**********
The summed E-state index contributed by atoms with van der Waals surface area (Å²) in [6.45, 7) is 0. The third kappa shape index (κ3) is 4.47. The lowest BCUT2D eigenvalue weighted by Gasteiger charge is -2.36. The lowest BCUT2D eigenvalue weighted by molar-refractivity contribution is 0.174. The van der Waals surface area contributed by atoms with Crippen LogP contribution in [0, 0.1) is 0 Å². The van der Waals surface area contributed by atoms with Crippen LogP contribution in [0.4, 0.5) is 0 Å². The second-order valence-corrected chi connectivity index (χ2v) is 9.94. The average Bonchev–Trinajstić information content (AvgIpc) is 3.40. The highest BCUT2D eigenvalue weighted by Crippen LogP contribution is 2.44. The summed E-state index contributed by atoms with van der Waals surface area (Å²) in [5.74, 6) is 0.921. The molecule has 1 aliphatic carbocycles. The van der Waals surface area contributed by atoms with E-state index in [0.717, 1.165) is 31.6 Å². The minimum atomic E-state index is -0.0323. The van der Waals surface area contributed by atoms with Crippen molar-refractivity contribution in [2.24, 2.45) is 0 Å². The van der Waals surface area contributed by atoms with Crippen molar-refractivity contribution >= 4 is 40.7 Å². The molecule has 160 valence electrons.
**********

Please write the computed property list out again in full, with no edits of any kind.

The summed E-state index contributed by atoms with van der Waals surface area (Å²) in [6.45, 7) is 0. The third kappa shape index (κ3) is 4.47. The lowest BCUT2D eigenvalue weighted by Gasteiger charge is -2.36. The lowest BCUT2D eigenvalue weighted by molar-refractivity contribution is 0.174. The van der Waals surface area contributed by atoms with Crippen LogP contribution in [0, 0.1) is 0 Å². The van der Waals surface area contributed by atoms with Crippen LogP contribution in [0.4, 0.5) is 0 Å². The second-order valence-corrected chi connectivity index (χ2v) is 9.94. The average Bonchev–Trinajstić information content (AvgIpc) is 3.40. The highest BCUT2D eigenvalue weighted by Crippen LogP contribution is 2.44. The summed E-state index contributed by atoms with van der Waals surface area (Å²) in [5.74, 6) is 0.921. The molecule has 1 aliphatic carbocycles. The van der Waals surface area contributed by atoms with E-state index in [0.717, 1.165) is 31.6 Å². The minimum atomic E-state index is -0.0323. The van der Waals surface area contributed by atoms with Crippen molar-refractivity contribution in [2.24, 2.45) is 0 Å². The van der Waals surface area contributed by atoms with Crippen molar-refractivity contribution >= 4 is 40.7 Å². The molecule has 160 valence electrons.